(b) If the oven is situated in an upstairs room, one must place between the base of the oven and the ground, a layer of cement ...

1. ... of three Tefachim for a Tanur (a small rhombus-shaped oven [and therefore exceptionally hot]).
2. ... of one Tefach for a Kiyrah (a large rectangular-shaped oven [which is not as hot]).
(a) According to the Tana Kama of the Mishnah in Bava Basra, even after fulfilling the specified requirements, the owner is still held responsible, should his oven cause damage. Rebbi Shimon maintains - that the purpose of the specifications is to exempt those who stick to them from liability.

(b) Rebbi Shimon says in our Mishnah 'ha'Kol Le'fi ha'Deleikah'. Initially, we interpret this to mean that we assess the payment according to the damage (see Tosfos DH 've'Leis Leih'), and not according to the size of the fire.

(c) We reconcile that statement with his opinion in the Mishnah in Bava Basra, where he does give a specific Shiur when it comes to fire - by interpreting 'ha'Kol Le'fi ha'Deleikah' to mean - that the Mazik's obligation to pay is assessed by the size of the fire.

(d) Rav Yehudah Amar Shmuel rules like Rebbi Shimon. Rav Nachman Amar Shmuel - corroborates Rav Yehudah's ruling.

(a) According to Rebbi Yehudah, if someone sets fire to a haystack and the vessels that are inside it get burned too, he is Patur from paying for those vessels. The Rabbanan say - that he pays for the entire haystack (including the space that contained the vessels, as if it was all wheat or barley (depending on the haystack).

(b) We have already discussed the case in our Mishnah where there is a kid-goat tied to the haystack and an Eved standing next to it. The reason that the Mazik is liable for the kid-goat (and is not Patur because of 'Kam Leih bi'de'Rabah Mineih') is - because the Eved, who is untied, should have run away, absolving the owner of the fire from liability.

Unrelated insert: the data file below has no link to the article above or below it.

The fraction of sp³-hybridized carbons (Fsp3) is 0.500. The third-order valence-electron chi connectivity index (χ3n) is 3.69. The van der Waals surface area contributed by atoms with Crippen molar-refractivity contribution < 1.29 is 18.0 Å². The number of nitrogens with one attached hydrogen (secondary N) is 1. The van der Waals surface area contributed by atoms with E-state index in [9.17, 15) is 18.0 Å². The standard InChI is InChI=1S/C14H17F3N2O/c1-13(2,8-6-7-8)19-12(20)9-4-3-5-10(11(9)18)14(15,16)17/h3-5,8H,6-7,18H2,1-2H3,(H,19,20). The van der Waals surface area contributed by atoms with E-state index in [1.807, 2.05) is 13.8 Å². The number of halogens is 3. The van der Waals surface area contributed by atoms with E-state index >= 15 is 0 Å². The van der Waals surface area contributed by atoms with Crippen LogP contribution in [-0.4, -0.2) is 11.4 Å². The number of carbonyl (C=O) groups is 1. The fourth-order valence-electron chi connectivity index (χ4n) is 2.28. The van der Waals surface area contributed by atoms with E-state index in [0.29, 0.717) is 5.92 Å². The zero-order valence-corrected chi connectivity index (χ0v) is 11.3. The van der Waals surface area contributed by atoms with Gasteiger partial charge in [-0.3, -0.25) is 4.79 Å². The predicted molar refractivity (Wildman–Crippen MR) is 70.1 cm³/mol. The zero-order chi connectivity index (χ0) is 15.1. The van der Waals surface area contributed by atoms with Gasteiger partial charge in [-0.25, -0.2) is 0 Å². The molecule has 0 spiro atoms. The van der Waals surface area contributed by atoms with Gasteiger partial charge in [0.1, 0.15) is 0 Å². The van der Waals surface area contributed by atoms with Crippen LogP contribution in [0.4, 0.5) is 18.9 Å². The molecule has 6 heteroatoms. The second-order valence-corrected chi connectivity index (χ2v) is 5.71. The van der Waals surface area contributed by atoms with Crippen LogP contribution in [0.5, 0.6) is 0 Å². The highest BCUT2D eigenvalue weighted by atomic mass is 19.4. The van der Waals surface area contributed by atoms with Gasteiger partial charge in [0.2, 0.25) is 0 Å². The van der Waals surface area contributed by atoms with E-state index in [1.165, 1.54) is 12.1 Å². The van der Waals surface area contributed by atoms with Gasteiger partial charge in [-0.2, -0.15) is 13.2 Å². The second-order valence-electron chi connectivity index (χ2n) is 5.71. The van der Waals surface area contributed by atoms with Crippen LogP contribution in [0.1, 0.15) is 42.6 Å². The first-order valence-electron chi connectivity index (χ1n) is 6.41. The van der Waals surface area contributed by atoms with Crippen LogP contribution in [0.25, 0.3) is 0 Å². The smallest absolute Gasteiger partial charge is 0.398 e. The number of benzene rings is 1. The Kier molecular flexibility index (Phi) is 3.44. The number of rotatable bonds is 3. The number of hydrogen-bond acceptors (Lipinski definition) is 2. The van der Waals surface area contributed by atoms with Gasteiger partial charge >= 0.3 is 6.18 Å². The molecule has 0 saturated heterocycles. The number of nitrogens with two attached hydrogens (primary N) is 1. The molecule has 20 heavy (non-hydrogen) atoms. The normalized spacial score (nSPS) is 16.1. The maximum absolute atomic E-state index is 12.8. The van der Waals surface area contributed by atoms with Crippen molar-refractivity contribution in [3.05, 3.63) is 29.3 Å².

(c) If the goat was ...

1. ... standing beside the Eved untied - he would still be liable for its death (though there are some who maintain that the goat too, should have run away instinctively, and that he would therefore be Patur).
2. ... untied, and it was the Eved who was tied to the haystack - he would be Patur from paying for the goat, because of the principle 'Kam Leih bi'de'Rabah Mineih'.
3. ... in this latter case, but assuming that the man who set fire to the Eved received no warning (in which he cannot be sentenced to death) - he would still be Patur, because we rule like Chizkiyah, who holds 'Chayvei Miysos Shogegin, Peturin'.
(d) The Chachamim concede that if someone sets fire to a house, he must pay for the contents of the house (even though they are Tamun) as well as for the house - because (as opposed to a haystack, where one does expect vessels to be hidden inside it) one does expect to find a variety of vessels inside a house (this case will be discussed further shortly).
(a) Rav Kahana restricts the Machlokes between Rebbi Yehudah and the Rabbanan to someone who lights a fire inside his own Reshus, and it spreads to that of his neighbor, burning his haystack. Where he actually sets fire to his neighbor's haystack directly, he holds - the Rabbanan will agree that he is liable to pay for Tamun, too.

(b) Based on the Seifa of our Mishnah ('u'Modim Chachamim ... be'Madlik es ha'Birah ... '), Rava's objection to Rav Kahana's Chidush - is simply why the Tana then switched from a haystack to a house (regarding the Din of Tamun). The case that he should have presented in the Seifa is when he entered the Nizak's Reshus and set fire to a haystack.

(c) Rava therefore concludes - that our Mishnah actually presents two Machlokos; one when someone's fire spreads from his own domain to the Nizak's, in which case the Rabbanan exempt Tamun altogether, whilst Rebbi Yehudah does not (as we explained earlier in the Perek); and the other, when he sets fire to the Nizak's haystack directly, in which case, even the Rabbanan obligate Tamun in principle.

(d) If he set fire to the haystack, the Rabbanan obligate him to pay for such things as 'Morigin' (wooden boards with nails for threshing the wheat). They nevertheless exempt him from liability with regard to other objects that were hidden in the haystack - because it is a S'vara (see Tosfos DH 'Ela Amar Rava').